Ananda Ghosh on finding your niche
In the Decoding Life series, we talk to geneticists with diverse career paths, tracing the many directions possible after research training. This series is brought to you by the GSA Early Career Scientist Career Development Subcommittee.
As a postdoc at Weill Cornell, Ghosh decided to transition out of academia; he started networking and soon realized that his training had prepared him to evaluate innovative technologies coming out of labs, which he does now in his career as a technology transfer professional. His passion for career training also led him to found a non-profit organization called Career Support Group (CSG), which provides scientists with career resources and offers a platform to discuss the challenges facing science.
What made you transition into a non-academic career?
After spending 13 years in different academic institutions, I figured out that continuing in academia was not the right option for me. Training future students should not be based on just passion to become an academician. That path requires a specific skill set and is an enormous responsibility. I realized that I might not add the same value to academia that I could in other career paths. I recognized that I had acquired several other skills during my training, like understanding scientific literature, communicating effectively with people, leadership skills, and working creatively and collaboratively, that I could put to use.
How did you find your current job? How much did networking help your career path?
During my postdoc, I started attending networking meetings and talking to people about their transitions. Through those interactions, I learned about technology transfer internship programs. I completed an internship in the Center for Technology Licensing (CTL) at Cornell followed by an internship at Columbia Technology Ventures-the technology transfer office of Columbia University. During that time, I also attended several technology transfer-related networking meetings and met leaders in the field. I was lucky to meet Dr. Brian Kelly, Director of the Cornell CTL, who had a considerable impact in my early career decisions. To get better insight into the field, I did informational interviews with technology transfer professionals. Through the network I built during my internship, I also met Dr. Sadhana Chitale, Director of Life Sciences/Technology Transfer at NYU. I learned about her work and kept her informed about my projects. This interaction was especially important when I found out about a job opening in her office. All these cumulative interactions and my preparations for a job in academic tech transfer worked in my favor, and I got the job.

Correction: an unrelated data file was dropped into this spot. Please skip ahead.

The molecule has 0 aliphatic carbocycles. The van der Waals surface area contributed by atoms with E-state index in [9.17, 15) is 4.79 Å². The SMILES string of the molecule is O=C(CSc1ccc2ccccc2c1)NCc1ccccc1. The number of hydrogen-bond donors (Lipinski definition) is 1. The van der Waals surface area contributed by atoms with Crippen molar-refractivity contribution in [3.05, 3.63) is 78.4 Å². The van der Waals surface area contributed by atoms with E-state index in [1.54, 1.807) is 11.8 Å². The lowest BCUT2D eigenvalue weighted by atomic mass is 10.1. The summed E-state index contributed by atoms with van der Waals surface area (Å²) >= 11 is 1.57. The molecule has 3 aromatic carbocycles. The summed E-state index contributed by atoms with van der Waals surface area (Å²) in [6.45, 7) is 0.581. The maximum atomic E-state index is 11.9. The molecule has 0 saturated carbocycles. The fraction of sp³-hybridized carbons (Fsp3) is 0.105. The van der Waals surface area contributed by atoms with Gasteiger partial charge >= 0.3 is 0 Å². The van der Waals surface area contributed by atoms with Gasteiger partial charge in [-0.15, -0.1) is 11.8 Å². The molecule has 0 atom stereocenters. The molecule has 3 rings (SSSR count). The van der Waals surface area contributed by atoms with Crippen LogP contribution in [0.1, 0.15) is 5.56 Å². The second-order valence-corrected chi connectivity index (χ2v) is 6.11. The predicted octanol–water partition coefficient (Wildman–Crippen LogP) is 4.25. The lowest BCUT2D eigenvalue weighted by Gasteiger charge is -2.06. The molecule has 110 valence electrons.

What does a technology transfer agent do?
Technology transfer agents wear a lot of hats. When a scientist approaches the office with a new technology, we analyze its intellectual property and commercial need. Once we determine the technology is novel and holds a significant value, the office files a patent to protect the intellectual property. We then approach relevant companies to license the technology. When we find a commercial partner that is willing to license the technology, we enter into negotiations and draft a technology transfer agreement. Our job doesn’t end there; we also make sure that the company proactively develops the technology with the goal of putting it into the market, where it will eventually benefit the public.
You also founded Career Support Group (CSG). Tell us more about this group and your motivation for starting it.
During my transition out of academia, I realized there weren’t many freely available resources on career development of STEM PhDs, so Abhinav Dey and I began developing a web-based support group to help direct people to free resources related to career transitions. This eventually became Stempeers, a 501(c)(3) foundation centered on the web-based support group. The group not only discusses career development but also issues pertaining to diversity, gender inequality, work-life balance, and immigration. CSG started with just 100 people, and now there are 12,000 STEM PhDs working to helping each other grow professionally! CSG has scientists from diverse backgrounds like industry, science communication, law, and academia and all of them help each other identify career opportunities. It has become what I now like to call a peer-based mentoring platform for STEM PhDs.
What advice do you have for students who want to transition into different career paths?
I have become an ardent fan of applying “design thinking” while planning a career change. That means thinking like a designer while working on your career goals, and it’s a method championed by Bill Burnett and Dave Evans of Stanford University. Be proactive! This involves being aware of one’s core skills, developing domain expertise (expertise in particular subject/area) aligned with the research training, being aware of one’s interests, doing informational interviews, participating in voluntary internships, and strategic networking. It is OK to seek help. You will be surprised at how many people are out there who just like to help. Most importantly, one should seek good mentors. Careers are largely influenced by having the right advocates by your side at the right time.
About the author:
Ruchi Jhonsa is a liaison on the Early Career Scientist Career Development Committee, and a Joint Postdoctoral fellow in Max Planck Institute of Molecular Cell Biology and Genetics and National Centre for Biological Sciences. She is interested in counseling graduates and postgraduates about different career paths.
Learn more about the GSA’s Early Career Scientist Leadership Program.